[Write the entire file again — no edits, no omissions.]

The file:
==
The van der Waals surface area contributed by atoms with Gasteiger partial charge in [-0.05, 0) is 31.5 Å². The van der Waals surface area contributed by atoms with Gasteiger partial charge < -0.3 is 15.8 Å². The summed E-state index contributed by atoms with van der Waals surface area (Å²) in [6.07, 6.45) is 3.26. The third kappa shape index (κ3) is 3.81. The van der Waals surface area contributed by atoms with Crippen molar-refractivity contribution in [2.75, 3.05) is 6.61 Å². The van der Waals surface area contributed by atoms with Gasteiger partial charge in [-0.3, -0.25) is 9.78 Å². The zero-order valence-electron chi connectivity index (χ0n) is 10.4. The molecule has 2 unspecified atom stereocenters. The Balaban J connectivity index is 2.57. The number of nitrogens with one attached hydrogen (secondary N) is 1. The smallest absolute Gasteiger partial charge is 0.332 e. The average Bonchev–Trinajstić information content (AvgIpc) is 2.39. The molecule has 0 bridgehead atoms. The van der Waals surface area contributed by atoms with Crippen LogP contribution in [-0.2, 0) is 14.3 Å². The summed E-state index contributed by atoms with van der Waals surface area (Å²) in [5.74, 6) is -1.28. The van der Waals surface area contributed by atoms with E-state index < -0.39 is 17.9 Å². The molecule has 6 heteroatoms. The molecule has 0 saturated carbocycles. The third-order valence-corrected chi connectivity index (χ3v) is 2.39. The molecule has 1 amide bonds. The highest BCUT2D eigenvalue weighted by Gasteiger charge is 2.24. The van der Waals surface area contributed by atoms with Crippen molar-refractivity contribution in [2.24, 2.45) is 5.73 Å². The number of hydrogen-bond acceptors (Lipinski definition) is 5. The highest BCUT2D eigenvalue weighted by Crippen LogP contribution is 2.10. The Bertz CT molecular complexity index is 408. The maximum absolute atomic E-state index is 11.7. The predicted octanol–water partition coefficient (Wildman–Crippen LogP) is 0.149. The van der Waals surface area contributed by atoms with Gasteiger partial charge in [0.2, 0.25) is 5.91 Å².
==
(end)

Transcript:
The van der Waals surface area contributed by atoms with Gasteiger partial charge in [-0.05, 0) is 31.5 Å². The van der Waals surface area contributed by atoms with Gasteiger partial charge < -0.3 is 15.8 Å². The summed E-state index contributed by atoms with van der Waals surface area (Å²) in [6.07, 6.45) is 3.26. The third kappa shape index (κ3) is 3.81. The van der Waals surface area contributed by atoms with Crippen molar-refractivity contribution in [2.75, 3.05) is 6.61 Å². The van der Waals surface area contributed by atoms with Gasteiger partial charge in [-0.3, -0.25) is 9.78 Å². The zero-order valence-electron chi connectivity index (χ0n) is 10.4. The molecule has 2 unspecified atom stereocenters. The Balaban J connectivity index is 2.57. The number of nitrogens with one attached hydrogen (secondary N) is 1. The smallest absolute Gasteiger partial charge is 0.332 e. The average Bonchev–Trinajstić information content (AvgIpc) is 2.39. The molecule has 0 bridgehead atoms. The van der Waals surface area contributed by atoms with Crippen LogP contribution in [-0.2, 0) is 14.3 Å². The summed E-state index contributed by atoms with van der Waals surface area (Å²) in [5.74, 6) is -1.28. The van der Waals surface area contributed by atoms with E-state index < -0.39 is 17.9 Å². The molecule has 6 heteroatoms. The molecule has 0 saturated carbocycles. The third-order valence-corrected chi connectivity index (χ3v) is 2.39. The molecule has 1 amide bonds. The highest BCUT2D eigenvalue weighted by Gasteiger charge is 2.24. The van der Waals surface area contributed by atoms with Crippen molar-refractivity contribution in [2.24, 2.45) is 5.73 Å². The number of hydrogen-bond acceptors (Lipinski definition) is 5. The highest BCUT2D eigenvalue weighted by Crippen LogP contribution is 2.10. The Bertz CT molecular complexity index is 408. The maximum absolute atomic E-state index is 11.7. The predicted octanol–water partition coefficient (Wildman–Crippen LogP) is 0.149. The van der Waals surface area contributed by atoms with Gasteiger partial charge in [0.2, 0.25) is 5.91 Å².